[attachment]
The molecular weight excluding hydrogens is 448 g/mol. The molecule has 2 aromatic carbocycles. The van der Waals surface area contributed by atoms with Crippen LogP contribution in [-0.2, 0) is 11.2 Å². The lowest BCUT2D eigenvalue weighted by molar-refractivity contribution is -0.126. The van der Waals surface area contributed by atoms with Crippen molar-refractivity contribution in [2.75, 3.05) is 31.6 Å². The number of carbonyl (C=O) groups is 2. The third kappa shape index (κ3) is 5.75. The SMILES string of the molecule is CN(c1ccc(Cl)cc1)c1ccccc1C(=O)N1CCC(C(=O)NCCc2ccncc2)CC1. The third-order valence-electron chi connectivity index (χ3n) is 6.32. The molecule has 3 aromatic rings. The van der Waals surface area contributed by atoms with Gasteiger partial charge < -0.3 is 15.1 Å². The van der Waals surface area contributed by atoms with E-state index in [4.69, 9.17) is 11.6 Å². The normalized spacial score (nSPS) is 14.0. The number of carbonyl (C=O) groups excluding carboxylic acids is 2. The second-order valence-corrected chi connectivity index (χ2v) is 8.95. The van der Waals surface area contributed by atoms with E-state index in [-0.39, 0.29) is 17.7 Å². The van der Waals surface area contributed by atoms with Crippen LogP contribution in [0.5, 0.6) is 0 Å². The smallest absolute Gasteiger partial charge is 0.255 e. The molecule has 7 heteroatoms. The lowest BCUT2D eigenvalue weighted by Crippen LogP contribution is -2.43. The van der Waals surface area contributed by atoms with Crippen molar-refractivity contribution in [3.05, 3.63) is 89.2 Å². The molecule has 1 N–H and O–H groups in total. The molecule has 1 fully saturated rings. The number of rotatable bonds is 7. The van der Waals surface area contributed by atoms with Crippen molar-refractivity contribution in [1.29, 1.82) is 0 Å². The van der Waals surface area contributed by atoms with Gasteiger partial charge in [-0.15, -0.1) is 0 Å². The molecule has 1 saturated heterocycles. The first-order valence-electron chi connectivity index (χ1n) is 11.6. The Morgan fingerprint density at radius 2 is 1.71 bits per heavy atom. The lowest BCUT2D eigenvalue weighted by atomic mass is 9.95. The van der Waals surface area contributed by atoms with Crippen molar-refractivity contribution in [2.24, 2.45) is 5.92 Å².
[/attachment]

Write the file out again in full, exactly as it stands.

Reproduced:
The molecular weight excluding hydrogens is 448 g/mol. The molecule has 2 aromatic carbocycles. The van der Waals surface area contributed by atoms with Crippen LogP contribution in [-0.2, 0) is 11.2 Å². The lowest BCUT2D eigenvalue weighted by molar-refractivity contribution is -0.126. The van der Waals surface area contributed by atoms with Crippen molar-refractivity contribution in [2.75, 3.05) is 31.6 Å². The number of carbonyl (C=O) groups is 2. The third kappa shape index (κ3) is 5.75. The SMILES string of the molecule is CN(c1ccc(Cl)cc1)c1ccccc1C(=O)N1CCC(C(=O)NCCc2ccncc2)CC1. The third-order valence-electron chi connectivity index (χ3n) is 6.32. The molecule has 3 aromatic rings. The van der Waals surface area contributed by atoms with Gasteiger partial charge < -0.3 is 15.1 Å². The van der Waals surface area contributed by atoms with E-state index in [4.69, 9.17) is 11.6 Å². The normalized spacial score (nSPS) is 14.0. The number of carbonyl (C=O) groups excluding carboxylic acids is 2. The second-order valence-corrected chi connectivity index (χ2v) is 8.95. The van der Waals surface area contributed by atoms with E-state index in [-0.39, 0.29) is 17.7 Å². The van der Waals surface area contributed by atoms with Crippen LogP contribution in [0.5, 0.6) is 0 Å². The smallest absolute Gasteiger partial charge is 0.255 e. The molecule has 7 heteroatoms. The lowest BCUT2D eigenvalue weighted by Crippen LogP contribution is -2.43. The van der Waals surface area contributed by atoms with Crippen molar-refractivity contribution in [3.05, 3.63) is 89.2 Å². The molecule has 1 N–H and O–H groups in total. The molecule has 1 fully saturated rings. The number of rotatable bonds is 7. The van der Waals surface area contributed by atoms with Crippen molar-refractivity contribution in [1.29, 1.82) is 0 Å². The van der Waals surface area contributed by atoms with Gasteiger partial charge in [-0.15, -0.1) is 0 Å². The molecule has 1 saturated heterocycles. The first-order valence-electron chi connectivity index (χ1n) is 11.6. The Morgan fingerprint density at radius 2 is 1.71 bits per heavy atom. The lowest BCUT2D eigenvalue weighted by atomic mass is 9.95. The van der Waals surface area contributed by atoms with Crippen molar-refractivity contribution in [2.24, 2.45) is 5.92 Å².